Bisnow: What were your early impressions of the industry, good and bad? How has your impression changed?
Hart: I’ve always felt there was a lot of opportunity in it. It’s an industry with a lot of room to be positively influenced from different perspectives. It has changed so much in the last 16 years. There are things that I thought were “must do” to be successful that were not correct. For instance, when I first started in real estate, I thought I had to wear a traditional business suit every single day to fit in. Now, I don’t even own one. It’s not because the style has changed, but because there is a greater acceptance in the industry of people feeling more comfortable bringing who they are to the table.
Commercial real estate is a reflection of all the people who are in the building and community. The goal is to make sure the people in the building are happy and excited to be there. If you want to have a diverse and inclusive place, you have to have the people developing and creating real estate thinking that way, too. I feel good about the progress I’ve made in the last 16 years. I feel optimistic about what will happen in the future. Looking forward, there are so many exciting trends we are seeing around more diverse and inclusive workplaces, more sustainable workplaces and happier workplaces. The positive strides being made are meaningful.
Bisnow: Have you had a mentor or sponsor? How did that person shape your future in CRE?
Hart: I’ve had many mentors over the years. I have been blessed to collect the advice and mentorship, and sponsorship of many people. Within Newmark, I’ve worked with people for the past 16 years who have become mentors in life and real estate. They are partners and friends.
Some of the people I’ve learned the most from have been my clients. It’s a mutually beneficial relationship. My career would not be the same without their impact on me and the questions they asked. Every single time I had a challenge to overcome, I was given a chance to try and was given feedback; it helped me excel. They’ve helped me gain more confidence over the years. I feel gratitude for my colleagues and clients, who have made me stronger.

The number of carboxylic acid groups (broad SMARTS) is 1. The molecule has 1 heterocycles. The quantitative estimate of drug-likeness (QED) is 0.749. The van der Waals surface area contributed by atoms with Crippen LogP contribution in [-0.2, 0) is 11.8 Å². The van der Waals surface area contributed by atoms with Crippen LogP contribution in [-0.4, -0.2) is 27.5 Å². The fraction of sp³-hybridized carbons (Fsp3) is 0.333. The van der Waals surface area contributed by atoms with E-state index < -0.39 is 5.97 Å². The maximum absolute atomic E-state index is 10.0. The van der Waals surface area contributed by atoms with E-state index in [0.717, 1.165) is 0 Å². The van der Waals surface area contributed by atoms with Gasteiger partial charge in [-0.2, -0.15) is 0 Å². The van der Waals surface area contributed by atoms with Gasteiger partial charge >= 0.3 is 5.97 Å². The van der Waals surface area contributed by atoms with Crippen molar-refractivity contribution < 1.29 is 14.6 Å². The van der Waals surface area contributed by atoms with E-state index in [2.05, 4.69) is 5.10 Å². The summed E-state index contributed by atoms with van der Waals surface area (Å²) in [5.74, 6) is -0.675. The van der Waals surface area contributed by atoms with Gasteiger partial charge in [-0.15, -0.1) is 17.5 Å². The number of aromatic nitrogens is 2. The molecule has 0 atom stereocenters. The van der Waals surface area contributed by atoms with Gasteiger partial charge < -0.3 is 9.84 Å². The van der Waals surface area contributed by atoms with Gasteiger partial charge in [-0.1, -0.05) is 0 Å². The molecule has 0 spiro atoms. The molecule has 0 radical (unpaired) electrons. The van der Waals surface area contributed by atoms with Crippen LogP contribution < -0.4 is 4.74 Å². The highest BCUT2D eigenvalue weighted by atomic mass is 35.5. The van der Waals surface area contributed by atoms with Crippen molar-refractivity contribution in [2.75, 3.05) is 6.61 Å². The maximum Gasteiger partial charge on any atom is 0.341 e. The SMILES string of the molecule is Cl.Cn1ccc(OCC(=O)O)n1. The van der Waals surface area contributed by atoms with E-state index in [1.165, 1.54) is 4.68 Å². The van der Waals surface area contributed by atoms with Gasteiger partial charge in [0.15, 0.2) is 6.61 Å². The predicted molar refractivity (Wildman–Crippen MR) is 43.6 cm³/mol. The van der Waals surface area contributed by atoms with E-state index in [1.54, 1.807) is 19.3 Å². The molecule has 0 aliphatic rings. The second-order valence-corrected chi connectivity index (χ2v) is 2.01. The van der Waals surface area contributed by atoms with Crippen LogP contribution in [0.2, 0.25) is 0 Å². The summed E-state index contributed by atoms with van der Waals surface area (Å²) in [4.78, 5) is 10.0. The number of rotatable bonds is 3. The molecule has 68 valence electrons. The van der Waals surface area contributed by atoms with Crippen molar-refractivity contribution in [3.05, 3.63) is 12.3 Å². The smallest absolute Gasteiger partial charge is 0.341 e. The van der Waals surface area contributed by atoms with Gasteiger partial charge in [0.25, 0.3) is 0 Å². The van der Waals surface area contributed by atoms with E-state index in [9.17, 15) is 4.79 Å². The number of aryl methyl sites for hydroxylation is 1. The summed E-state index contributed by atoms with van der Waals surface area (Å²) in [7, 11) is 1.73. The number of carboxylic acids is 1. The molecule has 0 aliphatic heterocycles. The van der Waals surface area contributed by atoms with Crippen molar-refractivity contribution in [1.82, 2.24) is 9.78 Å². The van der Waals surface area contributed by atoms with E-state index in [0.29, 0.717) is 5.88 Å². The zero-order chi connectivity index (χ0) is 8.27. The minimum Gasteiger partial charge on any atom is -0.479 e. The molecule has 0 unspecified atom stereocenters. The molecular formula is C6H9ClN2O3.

Bisnow: What is a key lesson someone taught you, either kindly or the hard way?
Hart: I talk about resiliency as a key to success. Being able to bounce back and have confidence through unexpected challenges. About 10 years ago, I was in SoMA [in San Francisco], ready for a big client pitch. I walked outside, crossed the street to meet my client, probably the biggest client I’ve ever had or will have when a bird pooped all over my face and jacket. The client, the chairman and CEO of the company, was standing right there and saw the whole thing. I knew they didn’t have much time, and I really believed in this deal.
So I got out a Kleenex, wiped off the not-small-amount of bird poop, and pushed through. I don’t know if he actually wanted to buy the deal before that meeting or took a chance knowing how strongly I felt about it! It all worked out. The deal turned out well, and the relationship has become a successful partnership over many years.
The takeaway is that things are going to go awry. Not once, not twice, but many times. So it becomes a question of whether you can take it in stride, be patient with yourself, and not take yourself too seriously.
At the end of the day, work is supposed to be fun. Creating beautiful spaces is supposed to be fun. These are great places for people to work — to connect and be inspired.
Bisnow: What do you warn people about when they join the industry?
Hart: When you start out as a junior person, be careful about being too much in another person’s shadow. It’s great to have mentors but find someone who wants you to be your own star, proximate to their star.
Bisnow: If you could do your career all over again, what would you change?
Hart: Even for the things I would do differently now, I realize that you can’t learn the lessons except for going through those experiences. There’s no shortcut to learning. That said, I see now that I was too risk-averse in my 20s. Commissions are hard to come by, and I was nervous about making “risky” investments. Having more confidence around investing is something I’m actively trying to work on now. I advise on investing with confidence to my clients all the time, but I should have given myself that same advice.